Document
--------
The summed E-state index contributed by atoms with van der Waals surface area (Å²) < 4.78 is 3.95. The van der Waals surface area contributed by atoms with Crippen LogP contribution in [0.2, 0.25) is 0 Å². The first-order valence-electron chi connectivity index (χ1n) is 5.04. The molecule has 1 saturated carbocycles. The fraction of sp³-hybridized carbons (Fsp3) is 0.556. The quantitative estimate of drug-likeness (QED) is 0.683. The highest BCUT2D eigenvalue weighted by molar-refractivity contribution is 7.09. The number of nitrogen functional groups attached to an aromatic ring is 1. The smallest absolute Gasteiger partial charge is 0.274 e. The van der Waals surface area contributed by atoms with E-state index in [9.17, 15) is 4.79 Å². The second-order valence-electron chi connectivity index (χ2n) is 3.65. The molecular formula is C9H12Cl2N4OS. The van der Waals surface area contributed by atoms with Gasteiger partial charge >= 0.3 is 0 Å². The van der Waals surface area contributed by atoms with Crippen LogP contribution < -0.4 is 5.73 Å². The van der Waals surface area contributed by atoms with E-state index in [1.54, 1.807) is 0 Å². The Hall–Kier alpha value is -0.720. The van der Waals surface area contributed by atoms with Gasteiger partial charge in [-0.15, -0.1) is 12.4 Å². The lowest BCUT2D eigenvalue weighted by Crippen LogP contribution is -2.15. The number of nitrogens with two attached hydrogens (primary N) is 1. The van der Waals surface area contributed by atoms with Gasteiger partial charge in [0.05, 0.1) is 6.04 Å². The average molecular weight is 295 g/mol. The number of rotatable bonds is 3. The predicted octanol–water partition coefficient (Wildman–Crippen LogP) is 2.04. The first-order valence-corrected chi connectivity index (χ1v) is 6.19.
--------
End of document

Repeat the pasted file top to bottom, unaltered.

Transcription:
The summed E-state index contributed by atoms with van der Waals surface area (Å²) < 4.78 is 3.95. The van der Waals surface area contributed by atoms with Crippen LogP contribution in [0.2, 0.25) is 0 Å². The first-order valence-electron chi connectivity index (χ1n) is 5.04. The molecule has 1 saturated carbocycles. The fraction of sp³-hybridized carbons (Fsp3) is 0.556. The quantitative estimate of drug-likeness (QED) is 0.683. The highest BCUT2D eigenvalue weighted by molar-refractivity contribution is 7.09. The number of nitrogen functional groups attached to an aromatic ring is 1. The smallest absolute Gasteiger partial charge is 0.274 e. The van der Waals surface area contributed by atoms with E-state index in [9.17, 15) is 4.79 Å². The second-order valence-electron chi connectivity index (χ2n) is 3.65. The molecular formula is C9H12Cl2N4OS. The van der Waals surface area contributed by atoms with Gasteiger partial charge >= 0.3 is 0 Å². The van der Waals surface area contributed by atoms with Crippen LogP contribution < -0.4 is 5.73 Å². The van der Waals surface area contributed by atoms with E-state index in [1.54, 1.807) is 0 Å². The Hall–Kier alpha value is -0.720. The van der Waals surface area contributed by atoms with Gasteiger partial charge in [-0.15, -0.1) is 12.4 Å². The lowest BCUT2D eigenvalue weighted by Crippen LogP contribution is -2.15. The number of nitrogens with two attached hydrogens (primary N) is 1. The van der Waals surface area contributed by atoms with Gasteiger partial charge in [0.05, 0.1) is 6.04 Å². The average molecular weight is 295 g/mol. The number of rotatable bonds is 3. The predicted octanol–water partition coefficient (Wildman–Crippen LogP) is 2.04. The first-order valence-corrected chi connectivity index (χ1v) is 6.19.